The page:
Helping GPs make an earlier diagnosis of cancer

Source: NICE website –

Thousands of lives in England could be saved each year if the NHS follows updated guidance to help it diagnose cancer earlier. Here we outline what the guidance means for GPs.

Helping GPs make an early diagnosis of cancer

NICE’s updated suspected cancer guideline covers the recognition and selection for referral or investigation in primary care of people of all ages, including children and young people, who may have cancer.

Why this update is important

More than 300,000 new cancers are diagnosed annually in the UK, across over 200 different cancer types. The best way of tackling the disease is for patients to receive an early diagnosis, as this improves the chances of beating cancer. If cancer is caught at an early stage before the disease has spread treatment is more likely to be successful.

Often patients present at primary care with symptoms that are non-specific.  Signs of cancer may also not be clear or obvious and GPs see, on average, only around eight new cases a year.

A full time GP will have between 6,000-8,000 appointments every year. And they will only have around 10 minutes per appointment to pick out warning signs that could be cancer, but equally may be a symptom of a less serious condition.

Guideline based on symptoms

In a change to its 2005 predecessor, the updated guideline uses a new approach – focusing on the symptoms that a patient might experience and go to their doctor with – to make its recommendations easier for GPs to use.

Recommendations  in the update are now organised by symptoms which should prompt a 2 week wait referral; further investigation in primary care; and safety-netting in primary care. They cover:

  • Abdominal symptoms
  • Bleeding
  • Gynaecological symptoms
  • Lumps or masses
  • Neurological symptoms
  • Pain
  • Respiratory symptoms
  • Skeletal symptoms
  • Skin or surface symptoms
  • Urological symptoms
  • Non-specific features of cancer
  • Primary care investigations

The guideline also outlines which tests should be performed according to the type of cancer suspected, and if they can be done in a GP surgery or hospital clinic, as well as the timeframe for which referral patients should be referred to a specialist. This ranges from 48 hours to 2 weeks, depending on urgency.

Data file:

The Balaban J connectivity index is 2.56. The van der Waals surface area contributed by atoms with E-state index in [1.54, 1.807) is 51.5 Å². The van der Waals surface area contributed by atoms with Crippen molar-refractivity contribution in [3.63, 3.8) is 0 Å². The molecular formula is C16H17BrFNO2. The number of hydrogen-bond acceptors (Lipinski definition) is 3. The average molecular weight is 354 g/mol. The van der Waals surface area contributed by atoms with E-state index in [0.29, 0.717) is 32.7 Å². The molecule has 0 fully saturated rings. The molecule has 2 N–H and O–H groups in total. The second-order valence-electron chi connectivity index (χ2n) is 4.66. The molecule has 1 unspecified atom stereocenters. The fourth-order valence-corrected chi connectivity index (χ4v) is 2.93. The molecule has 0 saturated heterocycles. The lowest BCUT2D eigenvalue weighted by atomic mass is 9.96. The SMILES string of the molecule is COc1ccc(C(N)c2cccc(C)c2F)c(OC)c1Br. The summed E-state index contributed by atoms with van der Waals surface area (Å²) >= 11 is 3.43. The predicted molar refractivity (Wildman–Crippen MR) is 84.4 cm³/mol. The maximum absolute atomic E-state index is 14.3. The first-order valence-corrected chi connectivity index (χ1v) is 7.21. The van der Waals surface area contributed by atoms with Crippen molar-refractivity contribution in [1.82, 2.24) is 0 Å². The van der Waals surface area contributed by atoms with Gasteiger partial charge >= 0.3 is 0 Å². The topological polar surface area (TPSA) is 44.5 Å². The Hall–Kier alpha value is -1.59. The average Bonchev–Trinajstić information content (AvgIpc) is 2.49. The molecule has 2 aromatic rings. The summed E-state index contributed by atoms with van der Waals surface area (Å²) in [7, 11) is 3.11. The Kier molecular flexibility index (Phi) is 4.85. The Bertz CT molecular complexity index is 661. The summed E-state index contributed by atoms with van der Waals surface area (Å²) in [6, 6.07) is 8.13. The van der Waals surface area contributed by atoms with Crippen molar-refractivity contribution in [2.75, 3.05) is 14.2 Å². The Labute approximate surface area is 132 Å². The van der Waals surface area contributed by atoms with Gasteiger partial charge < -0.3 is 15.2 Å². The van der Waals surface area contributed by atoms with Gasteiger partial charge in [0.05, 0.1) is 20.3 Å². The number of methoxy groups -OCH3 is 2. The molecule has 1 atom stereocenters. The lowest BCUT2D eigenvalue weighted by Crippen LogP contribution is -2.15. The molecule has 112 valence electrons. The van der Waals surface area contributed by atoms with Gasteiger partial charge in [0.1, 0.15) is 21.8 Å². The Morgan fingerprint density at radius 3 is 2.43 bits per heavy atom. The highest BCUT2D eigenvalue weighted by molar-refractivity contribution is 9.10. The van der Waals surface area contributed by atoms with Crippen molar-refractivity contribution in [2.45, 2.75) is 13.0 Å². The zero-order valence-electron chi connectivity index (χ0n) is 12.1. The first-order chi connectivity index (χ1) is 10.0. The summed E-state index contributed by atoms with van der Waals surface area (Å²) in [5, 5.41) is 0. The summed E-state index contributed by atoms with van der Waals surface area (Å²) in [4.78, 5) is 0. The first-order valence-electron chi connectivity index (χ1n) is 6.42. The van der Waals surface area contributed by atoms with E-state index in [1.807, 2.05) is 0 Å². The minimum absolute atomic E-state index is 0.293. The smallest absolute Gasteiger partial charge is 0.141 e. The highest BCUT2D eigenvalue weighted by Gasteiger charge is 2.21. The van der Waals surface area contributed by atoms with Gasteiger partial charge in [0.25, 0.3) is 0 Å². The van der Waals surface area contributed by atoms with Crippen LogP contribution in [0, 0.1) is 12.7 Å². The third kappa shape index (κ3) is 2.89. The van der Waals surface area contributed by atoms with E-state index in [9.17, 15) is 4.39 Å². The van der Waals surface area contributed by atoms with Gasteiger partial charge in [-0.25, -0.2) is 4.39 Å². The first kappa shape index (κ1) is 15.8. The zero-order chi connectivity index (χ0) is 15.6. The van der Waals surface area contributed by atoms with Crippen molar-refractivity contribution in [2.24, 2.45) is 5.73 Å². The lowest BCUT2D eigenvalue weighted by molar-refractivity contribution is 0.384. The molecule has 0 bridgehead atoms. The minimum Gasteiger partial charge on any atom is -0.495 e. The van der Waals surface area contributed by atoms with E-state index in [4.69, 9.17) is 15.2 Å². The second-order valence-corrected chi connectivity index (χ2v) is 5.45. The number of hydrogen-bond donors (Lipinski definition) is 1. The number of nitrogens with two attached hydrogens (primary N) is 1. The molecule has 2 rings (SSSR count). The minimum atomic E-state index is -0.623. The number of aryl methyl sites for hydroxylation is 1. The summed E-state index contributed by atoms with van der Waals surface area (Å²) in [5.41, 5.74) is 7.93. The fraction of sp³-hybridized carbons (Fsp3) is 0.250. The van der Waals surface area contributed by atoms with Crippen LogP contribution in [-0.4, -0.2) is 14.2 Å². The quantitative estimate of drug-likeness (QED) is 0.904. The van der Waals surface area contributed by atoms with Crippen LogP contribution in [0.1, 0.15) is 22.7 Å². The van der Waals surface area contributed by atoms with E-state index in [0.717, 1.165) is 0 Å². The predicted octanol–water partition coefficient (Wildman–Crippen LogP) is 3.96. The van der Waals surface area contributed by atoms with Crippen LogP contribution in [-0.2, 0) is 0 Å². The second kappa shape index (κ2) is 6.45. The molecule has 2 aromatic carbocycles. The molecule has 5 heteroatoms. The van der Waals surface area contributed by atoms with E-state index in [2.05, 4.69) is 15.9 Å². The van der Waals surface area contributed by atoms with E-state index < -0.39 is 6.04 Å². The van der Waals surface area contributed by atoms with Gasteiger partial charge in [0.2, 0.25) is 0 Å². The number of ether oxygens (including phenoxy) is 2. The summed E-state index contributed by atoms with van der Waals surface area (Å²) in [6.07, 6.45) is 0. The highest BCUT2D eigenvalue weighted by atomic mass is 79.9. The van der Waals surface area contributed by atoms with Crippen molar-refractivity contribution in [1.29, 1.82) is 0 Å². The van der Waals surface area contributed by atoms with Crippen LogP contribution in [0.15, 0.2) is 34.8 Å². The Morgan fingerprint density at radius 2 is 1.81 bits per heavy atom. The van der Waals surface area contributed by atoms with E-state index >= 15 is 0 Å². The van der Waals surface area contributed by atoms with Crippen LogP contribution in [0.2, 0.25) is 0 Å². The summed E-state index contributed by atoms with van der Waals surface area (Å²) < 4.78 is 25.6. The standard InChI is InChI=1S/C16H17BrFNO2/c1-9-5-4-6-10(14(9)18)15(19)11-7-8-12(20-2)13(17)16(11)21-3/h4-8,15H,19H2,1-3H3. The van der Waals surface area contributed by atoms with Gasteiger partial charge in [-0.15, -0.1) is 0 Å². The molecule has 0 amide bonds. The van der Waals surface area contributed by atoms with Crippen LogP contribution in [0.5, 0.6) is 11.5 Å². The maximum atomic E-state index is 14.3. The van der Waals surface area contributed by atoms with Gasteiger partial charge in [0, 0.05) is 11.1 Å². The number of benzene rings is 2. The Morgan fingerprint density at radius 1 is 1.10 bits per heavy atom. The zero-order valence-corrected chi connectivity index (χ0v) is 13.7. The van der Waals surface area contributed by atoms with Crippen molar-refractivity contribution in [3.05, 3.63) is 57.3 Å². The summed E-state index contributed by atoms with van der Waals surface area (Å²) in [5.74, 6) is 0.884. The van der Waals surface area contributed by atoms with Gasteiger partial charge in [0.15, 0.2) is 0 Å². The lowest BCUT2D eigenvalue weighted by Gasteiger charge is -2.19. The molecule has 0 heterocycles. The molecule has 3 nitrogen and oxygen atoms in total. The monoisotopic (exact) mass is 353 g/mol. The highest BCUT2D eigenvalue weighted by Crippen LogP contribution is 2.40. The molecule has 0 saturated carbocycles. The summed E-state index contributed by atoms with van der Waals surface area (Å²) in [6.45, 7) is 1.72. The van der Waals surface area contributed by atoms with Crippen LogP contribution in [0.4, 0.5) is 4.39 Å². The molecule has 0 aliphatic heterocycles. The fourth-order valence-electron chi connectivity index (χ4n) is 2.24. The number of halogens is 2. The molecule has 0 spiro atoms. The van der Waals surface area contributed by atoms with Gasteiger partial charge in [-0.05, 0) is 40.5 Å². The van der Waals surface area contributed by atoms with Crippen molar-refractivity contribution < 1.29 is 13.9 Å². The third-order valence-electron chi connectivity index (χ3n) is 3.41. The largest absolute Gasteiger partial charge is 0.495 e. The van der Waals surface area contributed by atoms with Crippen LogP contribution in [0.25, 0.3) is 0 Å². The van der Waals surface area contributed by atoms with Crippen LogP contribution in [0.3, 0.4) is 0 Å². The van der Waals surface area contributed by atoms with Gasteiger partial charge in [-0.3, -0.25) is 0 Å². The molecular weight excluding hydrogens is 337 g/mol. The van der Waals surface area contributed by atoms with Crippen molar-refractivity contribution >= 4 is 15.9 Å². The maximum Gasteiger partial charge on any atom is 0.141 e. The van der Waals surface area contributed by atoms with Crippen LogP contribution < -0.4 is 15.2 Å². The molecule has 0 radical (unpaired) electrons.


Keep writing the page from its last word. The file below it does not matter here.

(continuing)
Threshold for referral lowered

In the previous guideline, few recommendations corresponded with a positive predictive value (PPV) below 5%. In order to improve the diagnosis of cancer, the updated guideline uses a 3% PPV threshold value to underpin the recommendations for suspected cancer pathway referrals and urgent direct access investigations, such as brain scanning or endoscopy.

The lower threshold should not overwhelm clinical services, nor greatly increase the possible harms to patients from over-investigation.

Certain exceptions to a 3% PPV threshold were agreed. Recommendations were made for children and young people at below the 3% PPV threshold, and for possible cancers where the test can be done by the GP, although no explicit threshold value was set for these groups.

Impact on workload

Traditionally, cancer referral guidelines have presented their evidence on a cancer by cancer basis because that’s the way the research is done. However, that does make them very difficult to use if someone has a symptom that’s related to multiple cancers. A symptom-based approach, in effect, takes a symptom, for example abdominal pain, or a set of symptoms and brings them together to identify the potential cancers that it could be.  The purpose of this approach is to make it easier to use by primary care clinicians in a busy consulting room so that they don’t have to wade through documents. They can look very quickly at the information to help them make an appropriate decision and so potentially fewer things are missed.

If GPs are able to investigate and make cancer referrals earlier, the outcomes for patients will be better, GPs will have fewer consultations, and the treatment will cost less.

Some investigations recommended in the guideline may be performed in primary care, such as blood tests like prostate specific antigen or CA125.  Imaging investigations, such as chest X-rays, or ultrasound, are generally available directly to GPs.

Conversely, some investigations are currently accessed through secondary care, and so require formal referral, for example colonoscopy, biopsy or more complex imaging. Specialist opinion also has value in making the diagnosis.

To ensure this update is workable and focused on the needs of primary care, the Guideline Development Group included six GPs, a retired GP, and a professor of primary care diagnostics. The RCGP has also been a stakeholder throughout the guideline development process.